You Don’t Need a Weatherman

Jordan concludes by stating, “The facilitation payments exception has become a dinosaur remnant of a bygone era…” He advises US companies to get ahead of this issue and ban such payments in their company compliance programs now. This is sound advice. I would, however, add one additional reason for such advice, which is foretold in the intro paragraph to this article.

Who does the author work for and where does he work? Let’s recap: The SEC in the FCPA Unit. The article clearly states, “The Securities and Exchange Commission, as a matter of policy, disclaims responsibility for any private publication or statement of its employees…and do not necessarily reflect the views of the Commission…” Did I mention who the author works for and where he works? You don’t need a weatherman to know which way the wind blows and the direction of that breeze you feel at your back about now is clearly running against allowing the facilitation payments to continue.

This publication contains general information only and is based on the experiences and research of the author. The author is not, by means of this publication, rendering business, legal advice, or other professional advice or services. This publication is not a substitute for such legal advice or services, nor should it be used as a basis for any decision or action that may affect your business. Before making any decision or taking any action that may affect your business, you should consult a qualified legal advisor. The author, his affiliates, and related entities shall not be responsible for any loss sustained by any person or entity that relies on this publication. The Author gives his permission to link, post, distribute, or reference this article for any lawful purpose, provided attribution is made to the author. The author can be reached at tfox@tfoxlaw.com.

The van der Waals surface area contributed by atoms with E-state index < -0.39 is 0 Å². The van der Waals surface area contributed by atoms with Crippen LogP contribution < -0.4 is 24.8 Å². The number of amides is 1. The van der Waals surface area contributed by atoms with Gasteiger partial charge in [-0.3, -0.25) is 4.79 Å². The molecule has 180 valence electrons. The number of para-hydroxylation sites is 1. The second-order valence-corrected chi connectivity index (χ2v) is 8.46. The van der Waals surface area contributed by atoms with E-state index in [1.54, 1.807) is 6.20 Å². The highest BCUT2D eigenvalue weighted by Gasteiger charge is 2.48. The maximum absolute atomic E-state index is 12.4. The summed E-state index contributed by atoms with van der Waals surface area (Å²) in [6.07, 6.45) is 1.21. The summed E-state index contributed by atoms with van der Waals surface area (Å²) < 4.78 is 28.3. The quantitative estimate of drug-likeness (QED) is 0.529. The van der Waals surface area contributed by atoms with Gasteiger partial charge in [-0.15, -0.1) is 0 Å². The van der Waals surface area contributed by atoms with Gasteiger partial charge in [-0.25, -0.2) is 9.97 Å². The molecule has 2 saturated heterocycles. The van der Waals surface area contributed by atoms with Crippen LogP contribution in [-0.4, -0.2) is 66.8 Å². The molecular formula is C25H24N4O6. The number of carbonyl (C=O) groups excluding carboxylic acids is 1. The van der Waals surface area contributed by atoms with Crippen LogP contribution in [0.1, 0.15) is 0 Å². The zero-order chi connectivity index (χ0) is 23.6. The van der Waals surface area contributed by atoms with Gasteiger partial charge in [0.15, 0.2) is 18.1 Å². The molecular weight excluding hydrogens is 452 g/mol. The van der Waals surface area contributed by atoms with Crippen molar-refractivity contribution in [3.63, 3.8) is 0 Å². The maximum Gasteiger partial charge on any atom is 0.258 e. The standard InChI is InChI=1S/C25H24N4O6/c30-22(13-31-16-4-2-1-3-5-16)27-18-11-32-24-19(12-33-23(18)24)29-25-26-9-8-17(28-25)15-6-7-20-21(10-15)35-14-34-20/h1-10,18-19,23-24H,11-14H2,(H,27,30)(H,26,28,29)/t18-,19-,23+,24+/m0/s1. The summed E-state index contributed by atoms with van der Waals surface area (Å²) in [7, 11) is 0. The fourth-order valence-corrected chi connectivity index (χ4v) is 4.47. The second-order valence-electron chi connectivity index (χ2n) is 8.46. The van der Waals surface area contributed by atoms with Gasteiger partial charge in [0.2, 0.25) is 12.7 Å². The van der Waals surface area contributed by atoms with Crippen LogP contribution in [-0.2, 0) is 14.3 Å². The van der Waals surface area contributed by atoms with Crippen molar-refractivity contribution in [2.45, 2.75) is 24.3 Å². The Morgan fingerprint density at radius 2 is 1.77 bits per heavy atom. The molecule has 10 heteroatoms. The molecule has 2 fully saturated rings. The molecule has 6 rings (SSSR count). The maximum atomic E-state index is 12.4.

© Thomas R. Fox, 2012